On arriving in Whalsay, it became clear that it wasn’t much different from Shetland Mainland, an unforgiving moorland expanse with just a few tiny communities strewn across it, but screaming good birding. Within 10 minutes of arriving at Symbister Harbour we were at Skaw, the northern edge of the island, the road terminating by an eerily abandoned golf course and a loch. Much to my interest, the loch held both a Whooper Swan anda female Goldeneye, which I tried to convince myself were fresh in but were probably winter visitors which had been around for a while. A Rock Pipit was around the golf course, but no migs as hoped for. We moved back southwards towards our destination of choice, the Skaw plantation. This was a tiny, lowly fenced off area of miniature conifers which looked really hard to work. We found a way to walk through the plantation, but everything was keeping extremely low down to the point that they were impossible to flush. At least 4 Goldcrests were present, each of which I nearly stepped on due to how low they were keeping. I had a robin-sized brownish passerine flit into one of the conifers for a split second at first, but to my astonishment I was not able to relocate this bird despite walking up and down the plantation time and time again. We eventually proceeded to do a tour round the island, managing a party of 9 Golden Plover and 3 Redshank at Challister. Loch of Isbister held nothing apart from a few common Larus, and checks of several random gardens and burns were entirely unproductive. We took the 2:40 ferry back to the Mainland a bit peeved, but glad we had given it a go despite it being underwhelming for migrants.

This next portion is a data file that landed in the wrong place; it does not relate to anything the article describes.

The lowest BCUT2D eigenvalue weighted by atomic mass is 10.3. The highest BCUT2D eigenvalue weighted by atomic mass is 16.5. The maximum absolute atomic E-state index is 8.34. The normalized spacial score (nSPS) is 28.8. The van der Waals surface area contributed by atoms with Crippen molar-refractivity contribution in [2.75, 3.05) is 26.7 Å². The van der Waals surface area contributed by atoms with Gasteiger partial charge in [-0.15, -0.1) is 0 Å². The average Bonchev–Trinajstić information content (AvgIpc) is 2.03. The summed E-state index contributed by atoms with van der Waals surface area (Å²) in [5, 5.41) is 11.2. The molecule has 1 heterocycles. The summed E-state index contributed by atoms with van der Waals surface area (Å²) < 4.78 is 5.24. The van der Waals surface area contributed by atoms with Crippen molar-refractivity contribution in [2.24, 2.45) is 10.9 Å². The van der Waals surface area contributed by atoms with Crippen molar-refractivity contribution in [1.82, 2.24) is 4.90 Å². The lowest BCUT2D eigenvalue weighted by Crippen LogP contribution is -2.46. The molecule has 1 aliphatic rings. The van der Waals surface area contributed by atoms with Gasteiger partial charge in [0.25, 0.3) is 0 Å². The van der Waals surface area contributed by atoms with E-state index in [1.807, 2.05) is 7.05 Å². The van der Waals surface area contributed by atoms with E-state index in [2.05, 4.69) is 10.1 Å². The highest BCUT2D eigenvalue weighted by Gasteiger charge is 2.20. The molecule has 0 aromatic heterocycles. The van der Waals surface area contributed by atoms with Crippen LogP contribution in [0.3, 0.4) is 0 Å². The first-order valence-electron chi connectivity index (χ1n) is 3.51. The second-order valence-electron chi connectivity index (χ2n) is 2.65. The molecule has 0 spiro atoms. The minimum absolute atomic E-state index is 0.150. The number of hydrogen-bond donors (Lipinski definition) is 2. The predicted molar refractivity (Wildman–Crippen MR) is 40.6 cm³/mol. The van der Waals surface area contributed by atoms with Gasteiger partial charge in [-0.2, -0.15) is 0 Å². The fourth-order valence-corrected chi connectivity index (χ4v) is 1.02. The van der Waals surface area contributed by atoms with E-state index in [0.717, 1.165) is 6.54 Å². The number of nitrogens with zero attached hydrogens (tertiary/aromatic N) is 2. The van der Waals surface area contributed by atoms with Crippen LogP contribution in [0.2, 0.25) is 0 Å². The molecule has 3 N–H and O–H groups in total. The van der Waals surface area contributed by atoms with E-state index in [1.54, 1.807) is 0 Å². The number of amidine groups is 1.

I became concerned as we returned to the Mainland that my signal had completely gone, cutting us off from any news from RBA. There would be no signal until we got back to Lerwick, which kept us on our toes but kept the day pure. We headed to Vidlin, which had some absolutely superb cover but on this occasion held no more than a Willow Warbler and 2 Goldcrests. A while pondering on what to do next eventually resulted in us making the big drive all the way to the North-Western tip of the Mainland at Eshaness. On the way, we witnessed an evocative landscape transformation as the seemingly never ending unremorseful moorland gave way to steep, dramatic cliffs and obscure looking rocks, oversized stalagmite like structures standing imposingly amongst the Atlantic expanse.
Esha Ness was the furthest north I had ever been. Its extreme north-westerly location gives its own unique but foreboding landacape; an expanse of flat, rocky ground which looked ideal for Buff-breasted Sandpiper and newly arrived Nearctic vagrants, encompassed by cliffs and marked by a lonely lighthouse; quite a contrast from the endless moorland of the rest of the island, even though heathland was never fair away. It was windy and characteristically bird free despite much walking, the best we could dig out being a posse of 2 Turnstones, a Reshank, 5 Lapwing and a Golden Plover. Unsurprisingly, a strong North-westerly had enough force to push me in directions that I didn’t want to go in, and a rain-shower quickly became hard-hitting hail. It wasn’t entirely pleasant as an experience, but certainly one to remember due to the characteristic weather conditions and its location. We moved down to Tangwick a few miles east of Esha Ness, coming across an attractive looking bay. Much to surprise I flushed Snipe from all around me as I walked down the track; eventually we counted a fully congregated group of 15, sitting on a group of rocks looking utterly out of place. A Wheatear was also here. Light was starting to go by this point, so we headed back towards civilization (Lerwick). On the way back, we scanned a loch near Brae which interestingly held a posse of 9 Red-breasted Merganser.
After a productive morning it had been an extremely hard graft day in the North. There’s no doubt this is the hardest area to work birdwise, and after a certain amount of time its bleakness could easily become depressing. Despite the lack of birds though, it had been a lastingly memorable day in which I had been exposed to the harsh reality of the Shetland environment and personally further north than I had been before. Luckily we found out we hadn’t missed that much when I finally got signal back in Lerwick. I lay down to rest that night bird hungry, hoping that suitable replenishment would follow the next day. Boy, did that happen…
Thanks for reading,